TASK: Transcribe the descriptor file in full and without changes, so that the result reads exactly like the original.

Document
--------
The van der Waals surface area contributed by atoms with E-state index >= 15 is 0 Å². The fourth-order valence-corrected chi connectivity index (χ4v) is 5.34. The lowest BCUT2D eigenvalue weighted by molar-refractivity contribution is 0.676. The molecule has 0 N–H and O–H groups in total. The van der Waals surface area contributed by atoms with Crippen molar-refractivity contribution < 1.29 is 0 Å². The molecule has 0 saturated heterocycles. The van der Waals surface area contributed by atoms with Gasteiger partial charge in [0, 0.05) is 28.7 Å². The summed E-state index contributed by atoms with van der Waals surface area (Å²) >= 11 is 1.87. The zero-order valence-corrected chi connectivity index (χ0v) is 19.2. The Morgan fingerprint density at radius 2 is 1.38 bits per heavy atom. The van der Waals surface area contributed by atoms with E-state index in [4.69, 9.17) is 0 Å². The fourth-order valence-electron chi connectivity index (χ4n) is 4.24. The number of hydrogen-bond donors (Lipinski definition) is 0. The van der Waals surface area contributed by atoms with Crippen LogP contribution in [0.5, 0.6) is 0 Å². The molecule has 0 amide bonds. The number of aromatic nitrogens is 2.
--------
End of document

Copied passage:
The van der Waals surface area contributed by atoms with E-state index >= 15 is 0 Å². The fourth-order valence-corrected chi connectivity index (χ4v) is 5.34. The lowest BCUT2D eigenvalue weighted by molar-refractivity contribution is 0.676. The molecule has 0 N–H and O–H groups in total. The van der Waals surface area contributed by atoms with Crippen molar-refractivity contribution < 1.29 is 0 Å². The molecule has 0 saturated heterocycles. The van der Waals surface area contributed by atoms with Gasteiger partial charge in [0, 0.05) is 28.7 Å². The summed E-state index contributed by atoms with van der Waals surface area (Å²) >= 11 is 1.87. The zero-order valence-corrected chi connectivity index (χ0v) is 19.2. The Morgan fingerprint density at radius 2 is 1.38 bits per heavy atom. The van der Waals surface area contributed by atoms with E-state index in [4.69, 9.17) is 0 Å². The fourth-order valence-electron chi connectivity index (χ4n) is 4.24. The number of hydrogen-bond donors (Lipinski definition) is 0. The van der Waals surface area contributed by atoms with Crippen LogP contribution in [0.5, 0.6) is 0 Å². The molecule has 0 amide bonds. The number of aromatic nitrogens is 2.